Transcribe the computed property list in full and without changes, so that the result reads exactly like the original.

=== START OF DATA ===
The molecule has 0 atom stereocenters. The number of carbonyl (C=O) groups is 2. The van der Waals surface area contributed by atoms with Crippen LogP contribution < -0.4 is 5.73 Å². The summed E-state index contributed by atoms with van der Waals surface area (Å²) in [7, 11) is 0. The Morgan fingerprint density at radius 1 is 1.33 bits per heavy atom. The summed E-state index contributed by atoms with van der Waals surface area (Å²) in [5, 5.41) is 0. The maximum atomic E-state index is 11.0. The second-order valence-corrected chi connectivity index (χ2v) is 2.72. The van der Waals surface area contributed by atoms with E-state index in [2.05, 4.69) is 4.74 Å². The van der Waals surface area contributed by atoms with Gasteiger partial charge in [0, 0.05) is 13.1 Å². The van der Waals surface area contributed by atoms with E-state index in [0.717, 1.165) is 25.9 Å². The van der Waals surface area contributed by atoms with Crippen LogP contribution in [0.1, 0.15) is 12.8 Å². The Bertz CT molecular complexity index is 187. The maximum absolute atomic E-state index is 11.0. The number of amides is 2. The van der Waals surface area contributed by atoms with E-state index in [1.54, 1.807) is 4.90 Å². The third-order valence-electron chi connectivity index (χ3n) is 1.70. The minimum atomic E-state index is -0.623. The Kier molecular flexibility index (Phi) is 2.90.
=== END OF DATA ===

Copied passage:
The molecule has 0 atom stereocenters. The number of carbonyl (C=O) groups is 2. The van der Waals surface area contributed by atoms with Crippen LogP contribution < -0.4 is 5.73 Å². The summed E-state index contributed by atoms with van der Waals surface area (Å²) in [7, 11) is 0. The Morgan fingerprint density at radius 1 is 1.33 bits per heavy atom. The summed E-state index contributed by atoms with van der Waals surface area (Å²) in [5, 5.41) is 0. The maximum atomic E-state index is 11.0. The second-order valence-corrected chi connectivity index (χ2v) is 2.72. The van der Waals surface area contributed by atoms with E-state index in [2.05, 4.69) is 4.74 Å². The van der Waals surface area contributed by atoms with Gasteiger partial charge in [0, 0.05) is 13.1 Å². The van der Waals surface area contributed by atoms with E-state index in [0.717, 1.165) is 25.9 Å². The van der Waals surface area contributed by atoms with Crippen LogP contribution in [0.1, 0.15) is 12.8 Å². The Bertz CT molecular complexity index is 187. The maximum absolute atomic E-state index is 11.0. The number of amides is 2. The van der Waals surface area contributed by atoms with E-state index in [1.54, 1.807) is 4.90 Å². The third-order valence-electron chi connectivity index (χ3n) is 1.70. The minimum atomic E-state index is -0.623. The Kier molecular flexibility index (Phi) is 2.90.